At one point, Kristeva protests that she hasn’t forgotten about real-world political issues.  There are causes to which she’s still devoted.  Most of these have to do with protecting the beloved “French way of life.”  Understandably, some Europeans are justifiably worried that globalization will lead to a situation where the European Union, in struggling to rival the American economy, sacrifices positive aspects of its citizens’ lifestyles in favor of more “competitive” economic practices:  workers will have to work longer for less pay; employment benefits will be slashed and job security will be threatened; the amount of annual vacation time will diminish;  the social welfare state will be eroded; cultural uniqueness will wither under the homogenizing influence of “McWorld.”  These are valid concerns.  However, Kristeva seems most agitated about the loss of France’s international cultural prestige and the Jospin-instated thirty-five hour workweek.  There is little to no talk about material inequality between socio-economic classes.  The political side to Kristeva’s “revolt,” if it could be said to have one at all, appears limited to protecting the intellectual, cultural, and lifestyle privileges of those already in a position to partake of a certain sophisticated Gallic jouissance.  What good is psychoanalysis to those who cannot afford it?  How upset are the unemployed about the length of the workweek?  How can an illiterate immigrant living in France revolt, if revolt, which Kristeva insists is vital to human well-being, is really only accomplished by avant-garde literary movements?  Equal access to employment, health care (including mental health care such as analysis), and educational resources (enabling an appreciation of the products of artistic revolts) are the most pressing problems.  Any ostensible politics that has nothing to say about these matters is an empty “politics without politics.”  Kristeva ought to just bite the bullet and openly admit that her theorizations about revolt are thoroughly apolitical.

            Another aspect of Kristevan revolt is, as stated on the book’s back cover, “a permanent state of questioning… an endless probing of appearances.”  She stipulates that, “Modern revolt doesn’t necessarily take the form of a clash of prohibitions and transgressions that beckons the way to firm promises; modern revolt is in the form of trials, hesitations, learning as you go, making patient and lateral adjustments to an endlessly complex network…” (pg. 54).  For someone acquainted with psychoanalysis, this sounds like a description of obsessional neurosis (rather than a liberating, creative power for renewal).  In obsessional neurosis, individuals are paralyzed by interminable questioning, finding themselves unable to act due to their sense of the overwhelming complexity of circumstances.  They are stuck suffering in an endless deferral of action, ceaselessly thinking with furious energy while waiting for who-knows-what to happen before they feel comfortable enough to intervene in the course of their own lives.  What makes for the difference between the neurotic’s use of “a permanent state of questioning” in the service of procrastination and avoidance with regards to action and the revolt celebrated by Kristeva in the exact same descriptive terms?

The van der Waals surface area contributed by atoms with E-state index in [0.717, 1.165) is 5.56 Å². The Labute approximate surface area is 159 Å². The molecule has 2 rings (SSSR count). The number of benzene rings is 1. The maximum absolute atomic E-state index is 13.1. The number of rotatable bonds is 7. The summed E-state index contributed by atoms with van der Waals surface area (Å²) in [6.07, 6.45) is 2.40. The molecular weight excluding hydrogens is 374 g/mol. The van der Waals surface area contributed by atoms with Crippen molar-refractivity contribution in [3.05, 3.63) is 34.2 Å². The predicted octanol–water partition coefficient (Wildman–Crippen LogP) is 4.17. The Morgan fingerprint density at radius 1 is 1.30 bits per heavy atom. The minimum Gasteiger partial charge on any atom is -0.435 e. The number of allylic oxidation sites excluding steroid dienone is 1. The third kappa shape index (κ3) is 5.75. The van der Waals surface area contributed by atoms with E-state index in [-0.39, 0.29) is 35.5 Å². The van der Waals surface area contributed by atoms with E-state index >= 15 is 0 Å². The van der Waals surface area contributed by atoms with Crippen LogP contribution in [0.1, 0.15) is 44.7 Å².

The quality of Kristeva’s scattered remarks about various branches of psychoanalytic theory varies widely.  Early on in the book, she aptly observes that Deleuze and Guattari’s Anti-Oedipus “was breaking down an already open door” (pg. 22).  That is to say, analytic clinicians were already grappling in great detail with psychotic and pre-Oedipal states long before the fevered, post-May ’68 call for challenging the family’s primacy in psychical life (one need only recall Melanie Klein’s work in child analysis).  And, as Kristeva notes, Deleuze and Guattari attack psychoanalytic straw men, especially when they oversimplify Freud’s portrayal of paternity.  However, elsewhere, Kristeva indulges herself in a similar manner when she categorically declares that, “a certain type of psychoanalysis, namely American psychoanalysis, does not see this interrogation as an open process, but as a standardization” (pg. 103).  She evidently believes, as she explicitly states, that analysts in the United States are determined to transform homosexuals into heterosexuals and neurotics into corporate CEOs.  This is ridiculous.  Kristeva does nothing more here than parrot Lacan’s now terribly outdated tirades from the 1950s against the ego psychology of Hartmann, Kris, and Loewenstein.  It’s telling that Kristeva fails to name names in American psychoanalytic circles as being guilty in light of her sweeping condemnation of clinical practice on the other side of the Atlantic.

            What those who have read Kristeva’s previous books on the topic of revolt (The Sense and Non-Sense of Revolt as well as Intimate Revolt) will find most discouraging and disappointing about Revolt, She Said is that it confirms the worst suspicions aroused by these prior works.  A disempowering subliminal message playing softly in the background of the two volumes on “The Powers and Limits of Psychoanalysis” becomes a deafening refrain in these interviews.  This little volume certainly does bring to mind other senses of the word “revolt.”

© 2003 Adrian Johnston


Adrian Johnston, Ph.D. holds a position as interdisciplinary research fellow in psychoanalysis at Emory.